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Dany Heatley suspended two games for headshot

Mar 16, 2011, 9:18 PM EDT

Dany Heatley AP

While the NHL general managers met in Florida, word came down from the powers-that-be that Dany Heatley will sit for two games for his elbow to the head of Steve Ott. The star right wing is the Sharks’ second leading scorer with 24 goals and 34 assists in 71 games this season. So much for the NHL taking a stand on headshots.

Two games while similar cases received three games earlier this year. Two games while the GMs JUST SPENT days talking about headshots and what they can do to protect players’ safety. To punish him, he’ll miss games against the Wild and Blues—the two easier games left on the Sharks schedule. Good thing he’ll be back for those games against the Coyotes, Kings, and Flames. Otherwise, this punishment might have sent a message.

From the NHL’s official statement:

“San Jose Sharks forward Dany Heatley has been suspended for two games and will forfeit $80,645.16 in salary for delivering an elbow to the head of Dallas Stars player Steve Ott in NHL game #1049 last night, the National Hockey League announced today.”

The questionable suspension will be hard for some to digest because of the climate the judgment was delivered in. There are debates all over North America between fans, players, and executives discussing the state of the NHL and where the game should go from here. Is the league doing what it needs to do to protect the players? Is there enough respect between the players today? Some have gone as far as suggesting that all headshots should be banned. Then, in this atmosphere, the league hands down a decision that is WEAKER than the available precedent.

Let’s be clear—there is no gray area here. It was a dirty play that encapsulates everything that people are trying to get out of the game. Just because Steve Ott was able to walk away from the hit doesn’t change the fact that the hit was out-of-bounds.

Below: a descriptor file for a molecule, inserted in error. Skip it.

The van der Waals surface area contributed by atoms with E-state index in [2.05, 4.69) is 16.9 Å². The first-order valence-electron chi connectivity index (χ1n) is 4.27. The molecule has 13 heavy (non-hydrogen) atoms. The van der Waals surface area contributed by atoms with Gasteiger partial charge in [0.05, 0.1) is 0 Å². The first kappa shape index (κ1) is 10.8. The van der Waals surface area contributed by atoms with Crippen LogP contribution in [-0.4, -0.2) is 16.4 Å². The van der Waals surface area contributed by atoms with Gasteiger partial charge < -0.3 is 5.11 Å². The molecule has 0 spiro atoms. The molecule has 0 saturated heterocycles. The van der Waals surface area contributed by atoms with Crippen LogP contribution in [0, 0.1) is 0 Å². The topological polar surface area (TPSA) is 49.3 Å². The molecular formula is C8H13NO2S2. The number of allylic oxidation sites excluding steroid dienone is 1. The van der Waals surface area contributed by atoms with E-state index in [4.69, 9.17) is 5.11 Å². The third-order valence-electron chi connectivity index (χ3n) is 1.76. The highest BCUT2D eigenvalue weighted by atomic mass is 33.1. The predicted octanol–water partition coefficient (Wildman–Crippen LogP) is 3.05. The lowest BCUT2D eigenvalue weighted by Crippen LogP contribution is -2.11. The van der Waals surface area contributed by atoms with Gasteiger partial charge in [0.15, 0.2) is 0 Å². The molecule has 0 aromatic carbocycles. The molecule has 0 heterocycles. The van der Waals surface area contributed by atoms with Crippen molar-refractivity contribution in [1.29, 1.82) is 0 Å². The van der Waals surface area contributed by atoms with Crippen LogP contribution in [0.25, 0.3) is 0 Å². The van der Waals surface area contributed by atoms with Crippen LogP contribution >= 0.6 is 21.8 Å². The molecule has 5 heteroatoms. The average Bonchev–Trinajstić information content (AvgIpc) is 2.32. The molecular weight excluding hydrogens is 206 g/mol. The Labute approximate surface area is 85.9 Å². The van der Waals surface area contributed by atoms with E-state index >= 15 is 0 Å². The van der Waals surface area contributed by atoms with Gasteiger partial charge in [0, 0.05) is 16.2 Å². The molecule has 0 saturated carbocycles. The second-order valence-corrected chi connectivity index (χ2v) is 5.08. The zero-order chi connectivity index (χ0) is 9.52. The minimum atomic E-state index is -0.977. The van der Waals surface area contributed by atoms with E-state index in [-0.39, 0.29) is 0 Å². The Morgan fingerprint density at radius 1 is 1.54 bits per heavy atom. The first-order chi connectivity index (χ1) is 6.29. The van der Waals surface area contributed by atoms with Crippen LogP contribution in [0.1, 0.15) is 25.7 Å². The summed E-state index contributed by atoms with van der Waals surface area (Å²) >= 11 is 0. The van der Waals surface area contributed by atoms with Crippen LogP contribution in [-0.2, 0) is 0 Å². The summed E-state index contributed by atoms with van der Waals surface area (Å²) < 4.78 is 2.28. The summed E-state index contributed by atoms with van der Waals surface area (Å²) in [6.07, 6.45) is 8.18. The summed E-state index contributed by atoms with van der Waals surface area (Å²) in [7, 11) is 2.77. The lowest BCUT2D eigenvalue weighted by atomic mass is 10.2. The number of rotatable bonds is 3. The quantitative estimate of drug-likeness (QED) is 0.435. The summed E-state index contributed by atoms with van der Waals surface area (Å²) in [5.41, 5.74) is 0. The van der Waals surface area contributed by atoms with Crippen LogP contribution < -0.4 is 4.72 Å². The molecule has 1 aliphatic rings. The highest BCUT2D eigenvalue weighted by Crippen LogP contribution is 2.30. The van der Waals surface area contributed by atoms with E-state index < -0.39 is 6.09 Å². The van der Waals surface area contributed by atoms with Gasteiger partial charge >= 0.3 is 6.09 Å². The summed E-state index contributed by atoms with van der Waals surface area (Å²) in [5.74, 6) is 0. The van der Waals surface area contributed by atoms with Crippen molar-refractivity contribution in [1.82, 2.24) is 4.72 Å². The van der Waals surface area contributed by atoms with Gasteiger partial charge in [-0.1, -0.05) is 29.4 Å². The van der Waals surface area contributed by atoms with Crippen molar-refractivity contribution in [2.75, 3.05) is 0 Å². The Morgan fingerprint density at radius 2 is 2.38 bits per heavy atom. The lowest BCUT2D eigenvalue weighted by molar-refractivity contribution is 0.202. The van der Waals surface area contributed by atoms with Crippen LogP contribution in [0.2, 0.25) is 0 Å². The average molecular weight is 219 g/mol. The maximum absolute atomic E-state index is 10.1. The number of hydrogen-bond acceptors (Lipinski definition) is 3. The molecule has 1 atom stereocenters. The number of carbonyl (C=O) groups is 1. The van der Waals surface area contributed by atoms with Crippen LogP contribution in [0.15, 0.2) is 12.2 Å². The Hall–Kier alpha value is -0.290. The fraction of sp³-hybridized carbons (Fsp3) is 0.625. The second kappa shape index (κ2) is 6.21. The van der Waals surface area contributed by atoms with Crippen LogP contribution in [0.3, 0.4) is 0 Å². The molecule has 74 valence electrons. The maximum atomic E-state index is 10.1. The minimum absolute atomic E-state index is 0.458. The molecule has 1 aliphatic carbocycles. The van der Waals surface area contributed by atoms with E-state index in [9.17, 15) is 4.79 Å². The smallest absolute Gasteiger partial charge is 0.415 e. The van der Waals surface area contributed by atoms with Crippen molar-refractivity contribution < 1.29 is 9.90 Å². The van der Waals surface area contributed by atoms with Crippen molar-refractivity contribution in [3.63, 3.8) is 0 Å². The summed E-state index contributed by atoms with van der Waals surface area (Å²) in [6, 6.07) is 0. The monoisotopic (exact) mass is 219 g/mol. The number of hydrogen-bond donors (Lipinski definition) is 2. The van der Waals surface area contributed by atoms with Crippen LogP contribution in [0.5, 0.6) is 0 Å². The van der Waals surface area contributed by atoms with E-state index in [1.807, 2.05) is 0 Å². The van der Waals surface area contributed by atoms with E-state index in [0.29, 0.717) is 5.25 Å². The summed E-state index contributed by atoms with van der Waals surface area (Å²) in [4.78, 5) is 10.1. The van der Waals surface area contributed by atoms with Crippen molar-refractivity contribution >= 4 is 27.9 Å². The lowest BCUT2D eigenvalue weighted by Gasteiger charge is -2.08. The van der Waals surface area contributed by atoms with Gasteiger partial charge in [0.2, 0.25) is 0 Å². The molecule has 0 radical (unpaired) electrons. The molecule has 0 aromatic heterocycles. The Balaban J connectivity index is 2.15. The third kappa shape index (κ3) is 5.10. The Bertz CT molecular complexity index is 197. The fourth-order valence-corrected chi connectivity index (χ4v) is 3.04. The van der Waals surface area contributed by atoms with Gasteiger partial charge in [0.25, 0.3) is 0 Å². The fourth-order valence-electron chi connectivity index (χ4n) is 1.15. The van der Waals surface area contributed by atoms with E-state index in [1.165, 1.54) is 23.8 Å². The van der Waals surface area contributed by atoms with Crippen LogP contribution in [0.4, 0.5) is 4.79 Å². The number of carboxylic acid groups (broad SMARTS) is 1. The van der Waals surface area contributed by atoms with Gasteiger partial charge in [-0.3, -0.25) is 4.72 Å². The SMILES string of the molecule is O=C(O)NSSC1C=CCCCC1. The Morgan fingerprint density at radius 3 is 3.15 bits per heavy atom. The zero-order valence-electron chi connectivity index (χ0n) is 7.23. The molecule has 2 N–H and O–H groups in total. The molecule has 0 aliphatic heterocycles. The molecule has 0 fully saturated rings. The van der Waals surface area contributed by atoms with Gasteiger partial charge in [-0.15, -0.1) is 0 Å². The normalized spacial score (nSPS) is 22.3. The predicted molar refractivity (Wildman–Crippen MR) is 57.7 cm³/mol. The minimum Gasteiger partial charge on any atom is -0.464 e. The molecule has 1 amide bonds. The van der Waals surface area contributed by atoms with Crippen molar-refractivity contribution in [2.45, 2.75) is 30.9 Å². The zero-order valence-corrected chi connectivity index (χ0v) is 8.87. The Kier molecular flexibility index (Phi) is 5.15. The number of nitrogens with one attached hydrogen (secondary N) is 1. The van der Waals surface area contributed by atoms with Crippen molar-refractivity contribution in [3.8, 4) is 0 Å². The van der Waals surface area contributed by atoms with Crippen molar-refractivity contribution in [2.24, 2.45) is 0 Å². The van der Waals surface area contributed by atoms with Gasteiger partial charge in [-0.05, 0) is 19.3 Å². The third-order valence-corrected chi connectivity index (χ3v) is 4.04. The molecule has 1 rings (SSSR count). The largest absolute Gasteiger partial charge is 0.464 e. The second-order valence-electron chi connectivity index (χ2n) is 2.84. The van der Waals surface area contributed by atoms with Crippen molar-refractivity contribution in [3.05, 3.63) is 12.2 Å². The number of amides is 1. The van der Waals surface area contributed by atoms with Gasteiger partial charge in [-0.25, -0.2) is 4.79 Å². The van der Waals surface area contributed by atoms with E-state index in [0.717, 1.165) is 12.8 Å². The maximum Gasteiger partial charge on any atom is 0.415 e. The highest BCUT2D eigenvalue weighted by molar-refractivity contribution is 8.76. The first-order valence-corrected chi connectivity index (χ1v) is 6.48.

Even media members in the Bay Area are mocking the decision:

“By then, everyone should have figured what is and isn’t allowable. Depending on time, place, officials, and the value of the head in question. But for now, Dany Heatley can breathe a sigh of relief. At a time when the NHL said it would crack down on head shots, it decided to hold the crackdown another day.”

The problem is there is no excuse for this kind of play. It’s a shot to the head. It’s a clear elbow with the worst of intentions. It’s not a “hockey play.” Yet with all of those key hot-button issues encapsulated in one play, the league still refuses to send a message.

Like Mr. Ratto said, maybe next time.

  1. sharksfan24 - Mar 16, 2011 at 10:34 PM

    Sorry Matt, but Mr. Ratto (WHO HAS LIMITED TO NO HOCKEY KNOWLEDGE) was not knocking Heatley or the Sharks. He was mocking the NHL. A league which is becoming a joke when it comes to penalties.

    First lets state that the Jamie Lagenbrunner boarding to the head shot that was not called led to Niklas Wallin, led Wallin to leave the game and not come back. Not only that but Wallin is hurt because of this hit which was not called a penalty.

    And here lye’s the problem. Enforcement of existing rules. You get a no call on a dirty cheap shot hit, and then get a call later in the game on a hit that never fully contacted Ott. Should it have been a penalty YES, but so should have the Lagenbrunner hit as well. And there is the problem, referees not enforcing existing rules, or referees not consistently calling penalties. The bottom line is a penalty is a penalty regardless of the team the player or the time the penalty occurs, or the situation in the game. Call the penalties consistently and you would see a cut down on head shots. But to say that an attempt to hit a player in the head, is more serious then a boarding where a player strikes is head, and is hurt is just as bad. And what kind of message does it send to players. Inconsistency is what it sends.

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